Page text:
Medieval abstractionthe divine is not supposed to look like us. Platonic idea. What we see here is NOT what is seen in heaven.
Eschatologythe part of theology concerned with death, judgment, and the final destiny of the soul and of humankind
To Italy/German RomanesqueFocus on stone vaulting, Architectural design as decoration rather than narrative (meaning few readable stories)
Holy Roman Empire quick historyDecember 25, 800 Charlemagne crowned Imperator Augustus. 800-973 Imperator Augustus. 973-83 Roman Emperor. 1034 Roman Empire. 1157 Holy Empire. 1254 Holy Roman Empire. 1756 Voltaire describes it as “neither Holy, nor Roman, nor an Empire”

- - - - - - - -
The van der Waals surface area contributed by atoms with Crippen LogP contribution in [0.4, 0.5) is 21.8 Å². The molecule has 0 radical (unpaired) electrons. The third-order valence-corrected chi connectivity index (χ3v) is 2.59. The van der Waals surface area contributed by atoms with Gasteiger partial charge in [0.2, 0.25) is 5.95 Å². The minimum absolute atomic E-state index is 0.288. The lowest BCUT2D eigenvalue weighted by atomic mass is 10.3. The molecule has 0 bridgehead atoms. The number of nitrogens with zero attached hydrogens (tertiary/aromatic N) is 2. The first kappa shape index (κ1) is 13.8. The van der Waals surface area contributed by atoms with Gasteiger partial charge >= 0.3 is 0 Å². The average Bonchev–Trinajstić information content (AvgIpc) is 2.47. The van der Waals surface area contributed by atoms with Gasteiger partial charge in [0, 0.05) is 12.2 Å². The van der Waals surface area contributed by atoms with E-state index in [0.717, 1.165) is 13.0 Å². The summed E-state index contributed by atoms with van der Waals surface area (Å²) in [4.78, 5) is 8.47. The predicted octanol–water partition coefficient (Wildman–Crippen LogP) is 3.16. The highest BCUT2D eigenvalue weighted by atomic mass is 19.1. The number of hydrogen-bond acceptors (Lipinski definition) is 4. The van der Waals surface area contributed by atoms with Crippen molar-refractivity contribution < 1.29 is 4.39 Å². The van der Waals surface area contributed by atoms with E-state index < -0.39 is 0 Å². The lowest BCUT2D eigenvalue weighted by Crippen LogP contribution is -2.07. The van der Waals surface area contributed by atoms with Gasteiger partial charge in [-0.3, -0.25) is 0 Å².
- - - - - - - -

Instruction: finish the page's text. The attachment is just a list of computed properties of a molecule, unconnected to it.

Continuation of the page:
Speyer CathedralBegun as funerary cathedral for an emperor, but Speyer is a Free City. Crypt under the transept and choir. nave piers are 6’x8’, tallest Romanesque interior (107 feet from floor), crossing vault is tallest
repousse and chasing metalworking technique in which a malleable metal is ornamented or shaped by hammering from the reverse side to create a design in low relief. Chasing is the opposite of repoussé, and the two are used in conjunction to create a finished piece. It is also known as embossing
Klosterneuburg AltarpieceNicholas of Verdun- Champlevé enamel in niello. Typology connecting OT and NT bible stories
Champlevé vs cloisonnéChamplevé is, basically, carving into the surface to make troughs for the colored glass. Cloisonné is, basically, building up troughs.
memorize

Chapter 15

Question Answer
William the Conquerorfirst Norman king of England